From Volume 5, Issue Number 44 of EIR Online, Published Oct. 31, 2006
Russia and the CIS News Digest

Russian Anti-Globalists Cite LaRouche:
'It's Anglo-Dutch Liberalism'!

In a posting on the site, Russian anti-globalist activists give their own Russian-language precis of the editorial, "The Disintegration of Iraq," appearing in EIR of Oct. 27, 2006. The short summary does well in undercutting the knee-jerk anti-Americanism that is prevalent among opponents of globalization. "EIR magazine, which reflects the views of U.S. anti-globalists, particularly the associates of the well-known economist and political figure Lyndon LaRouche," writes, "has published material, linking the provocations around the proclamation of a Sunni state in Iraq, with the activity of globalizers who want 'managed chaos' in the Middle East." Under the headline, "The Dismemberment of Iraq is the Work of Anglo-Dutch Forces," comments: "While most people in the world think that the Americans are to blame for everything, the correlation of forces looks somewhat different, from inside the USA." In particular, "The authors of the Oct. 27 [EIR] editorial believe that the Anglo-Dutch Liberal establishment is behind the disintegration of Iraq." These are the forces, that pushed the USA and the UK to invade Iraq as a first stage of the "war among civilizations," and "the USA—the most powerful nation on the planet—is both a tool, and a target of the globalizers." The summary notes the timing of escalated tension in Iraq with the U.S. mid-term elections, quotes EIR on the horrific civilian casualty figures in Iraq, and concludes, "The author of the editorial expresses the hope, that the U.S. leadership will return to the sane policy of the times of F.D. Roosevelt."

Russian 'Party of Development' Founded

A founding conference was held Oct. 14 in Moscow, for the Party of Development. It elected its initiator, educator and political activist Yuri Krupnov, as chairman, and adopted a program called A Five-Year Plan for Development. EIR of Sept. 22, 2006, in the feature "A Eurasian Dialogue With LaRouche on Economic Progress," published Krupnov's exchange with LaRouche on the preconditions for world development, which took place in the wake of LaRouche's Sept. 6 "Turning Point in World History" webcast. The Party of Development congress was attended by 244 people, representing 61 of Russia's over 80 constituent territories. The major wire service, RIA Novosti, carried a report on the conference, quoting Krupnov as saying, "The idea of development can unite the country, regardless of ideology." More extensive coverage on the websites and highlighted the movement's ideas on reversing Russia's demographic decline, and launching new infrastructure and city-building projects, as well as its desire either to move the capital of Russia from Moscow to the Far East, or to organize a second national capital in the East.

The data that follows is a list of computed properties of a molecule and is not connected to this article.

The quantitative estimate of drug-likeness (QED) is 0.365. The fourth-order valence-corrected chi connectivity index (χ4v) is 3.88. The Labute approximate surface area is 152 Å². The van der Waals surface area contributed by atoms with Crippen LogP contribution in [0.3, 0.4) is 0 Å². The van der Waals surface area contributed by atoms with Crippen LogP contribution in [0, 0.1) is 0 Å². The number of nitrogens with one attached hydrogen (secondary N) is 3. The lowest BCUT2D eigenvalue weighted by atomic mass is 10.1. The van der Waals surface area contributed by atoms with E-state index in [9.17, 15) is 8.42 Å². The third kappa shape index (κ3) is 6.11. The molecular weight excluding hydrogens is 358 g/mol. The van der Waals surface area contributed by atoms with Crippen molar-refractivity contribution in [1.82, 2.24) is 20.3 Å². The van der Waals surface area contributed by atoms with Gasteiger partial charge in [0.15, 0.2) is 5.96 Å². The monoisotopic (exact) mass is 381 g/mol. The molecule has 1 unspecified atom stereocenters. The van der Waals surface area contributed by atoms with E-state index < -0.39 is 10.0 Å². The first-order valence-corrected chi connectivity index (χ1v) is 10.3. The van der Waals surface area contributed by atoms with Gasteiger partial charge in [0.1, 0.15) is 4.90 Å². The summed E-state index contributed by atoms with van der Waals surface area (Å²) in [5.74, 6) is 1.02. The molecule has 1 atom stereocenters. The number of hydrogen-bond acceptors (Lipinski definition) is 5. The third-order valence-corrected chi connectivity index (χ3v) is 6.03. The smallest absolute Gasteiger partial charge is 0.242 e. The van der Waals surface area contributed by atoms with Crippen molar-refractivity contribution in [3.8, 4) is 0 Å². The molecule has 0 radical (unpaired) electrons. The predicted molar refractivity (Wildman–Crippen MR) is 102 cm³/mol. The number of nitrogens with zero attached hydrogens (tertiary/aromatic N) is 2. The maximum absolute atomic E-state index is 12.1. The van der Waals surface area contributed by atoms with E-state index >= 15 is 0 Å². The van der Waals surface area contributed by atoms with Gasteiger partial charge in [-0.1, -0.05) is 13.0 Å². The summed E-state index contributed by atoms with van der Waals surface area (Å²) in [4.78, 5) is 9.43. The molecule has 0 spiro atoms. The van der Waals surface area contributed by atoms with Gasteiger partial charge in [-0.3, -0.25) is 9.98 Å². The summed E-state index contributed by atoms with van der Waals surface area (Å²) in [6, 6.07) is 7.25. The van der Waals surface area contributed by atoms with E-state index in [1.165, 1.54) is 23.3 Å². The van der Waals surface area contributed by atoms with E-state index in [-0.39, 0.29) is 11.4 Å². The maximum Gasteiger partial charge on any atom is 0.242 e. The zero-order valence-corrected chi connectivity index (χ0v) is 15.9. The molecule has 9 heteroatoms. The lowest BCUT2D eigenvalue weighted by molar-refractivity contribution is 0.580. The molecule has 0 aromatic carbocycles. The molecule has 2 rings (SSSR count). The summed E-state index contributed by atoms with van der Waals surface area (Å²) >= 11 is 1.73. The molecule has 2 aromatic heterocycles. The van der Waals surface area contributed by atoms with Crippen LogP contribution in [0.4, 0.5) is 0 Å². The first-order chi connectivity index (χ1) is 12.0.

Putin's Webcast Chiefly on Economy

While news media in the West, and many Russian wire dispatches, highlighted questions about the political succession in Russia, the recent high-profile murders in the country, and the crises around North Korea and the Transcaucasus, by far the greater part of Russian President Vladimir Putin's Oct. 25 webcast dealt with citizens' questions on the economy. The discussion included matters that are life-and-death for Russians and for the country: the lack of modern infrastructure connections between the Far East and other parts of Russia, the increasingly dire shortage of teachers and doctors, not to mention airplane pilots (as Soviet-trained personnel age, and young professionals are not trained), the persistence of a minimum wage that is below the "subsistance minimum." Also: forest land privatization, the inability to break even in agriculture, the housing shortage (even with a shrinking population), unaffordable Moscow rents, and the need for economic diversification beyond oil and gas production. Also prominent in the discussion were social crisis issues, including recent ethnic clashes, the campaign to attract ethnic Russians to immigrate to the Russian Federation, and the dangerous spread of video slot machines to every street corner.